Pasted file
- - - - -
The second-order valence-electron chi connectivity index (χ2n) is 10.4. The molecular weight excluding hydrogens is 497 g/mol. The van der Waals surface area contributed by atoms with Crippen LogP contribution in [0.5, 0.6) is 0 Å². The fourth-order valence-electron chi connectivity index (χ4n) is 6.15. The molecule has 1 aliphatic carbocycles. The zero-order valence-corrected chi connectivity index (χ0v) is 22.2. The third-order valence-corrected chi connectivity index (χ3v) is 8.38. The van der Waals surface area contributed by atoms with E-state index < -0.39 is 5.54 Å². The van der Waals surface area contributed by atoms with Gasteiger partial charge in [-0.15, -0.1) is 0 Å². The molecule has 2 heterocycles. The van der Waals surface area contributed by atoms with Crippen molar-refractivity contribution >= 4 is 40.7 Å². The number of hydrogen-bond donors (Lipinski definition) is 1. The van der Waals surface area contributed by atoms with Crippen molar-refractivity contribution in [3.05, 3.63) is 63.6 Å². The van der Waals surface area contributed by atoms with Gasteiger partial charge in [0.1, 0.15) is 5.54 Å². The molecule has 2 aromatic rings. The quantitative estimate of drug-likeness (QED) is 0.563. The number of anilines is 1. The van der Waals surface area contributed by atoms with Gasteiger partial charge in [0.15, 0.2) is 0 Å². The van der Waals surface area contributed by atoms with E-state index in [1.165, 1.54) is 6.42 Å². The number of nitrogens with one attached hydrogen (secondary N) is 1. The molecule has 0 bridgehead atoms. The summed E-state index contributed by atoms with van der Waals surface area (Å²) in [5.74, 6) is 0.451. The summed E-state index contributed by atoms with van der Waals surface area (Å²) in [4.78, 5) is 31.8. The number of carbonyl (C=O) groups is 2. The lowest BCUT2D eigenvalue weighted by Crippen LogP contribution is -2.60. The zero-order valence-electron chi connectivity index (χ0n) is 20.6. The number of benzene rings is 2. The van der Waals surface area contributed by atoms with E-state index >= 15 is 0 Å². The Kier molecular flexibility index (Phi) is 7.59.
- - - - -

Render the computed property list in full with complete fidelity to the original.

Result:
The second-order valence-electron chi connectivity index (χ2n) is 10.4. The molecular weight excluding hydrogens is 497 g/mol. The van der Waals surface area contributed by atoms with Crippen LogP contribution in [0.5, 0.6) is 0 Å². The fourth-order valence-electron chi connectivity index (χ4n) is 6.15. The molecule has 1 aliphatic carbocycles. The zero-order valence-corrected chi connectivity index (χ0v) is 22.2. The third-order valence-corrected chi connectivity index (χ3v) is 8.38. The van der Waals surface area contributed by atoms with E-state index < -0.39 is 5.54 Å². The van der Waals surface area contributed by atoms with Gasteiger partial charge in [-0.15, -0.1) is 0 Å². The molecule has 2 heterocycles. The van der Waals surface area contributed by atoms with Crippen molar-refractivity contribution >= 4 is 40.7 Å². The number of hydrogen-bond donors (Lipinski definition) is 1. The van der Waals surface area contributed by atoms with Crippen molar-refractivity contribution in [3.05, 3.63) is 63.6 Å². The van der Waals surface area contributed by atoms with Gasteiger partial charge in [0.1, 0.15) is 5.54 Å². The molecule has 2 aromatic rings. The quantitative estimate of drug-likeness (QED) is 0.563. The number of anilines is 1. The van der Waals surface area contributed by atoms with Gasteiger partial charge in [0.15, 0.2) is 0 Å². The van der Waals surface area contributed by atoms with E-state index in [1.165, 1.54) is 6.42 Å². The number of nitrogens with one attached hydrogen (secondary N) is 1. The molecule has 0 bridgehead atoms. The summed E-state index contributed by atoms with van der Waals surface area (Å²) in [5.74, 6) is 0.451. The summed E-state index contributed by atoms with van der Waals surface area (Å²) in [4.78, 5) is 31.8. The number of carbonyl (C=O) groups is 2. The lowest BCUT2D eigenvalue weighted by Crippen LogP contribution is -2.60. The zero-order valence-electron chi connectivity index (χ0n) is 20.6. The number of benzene rings is 2. The van der Waals surface area contributed by atoms with E-state index >= 15 is 0 Å². The Kier molecular flexibility index (Phi) is 7.59.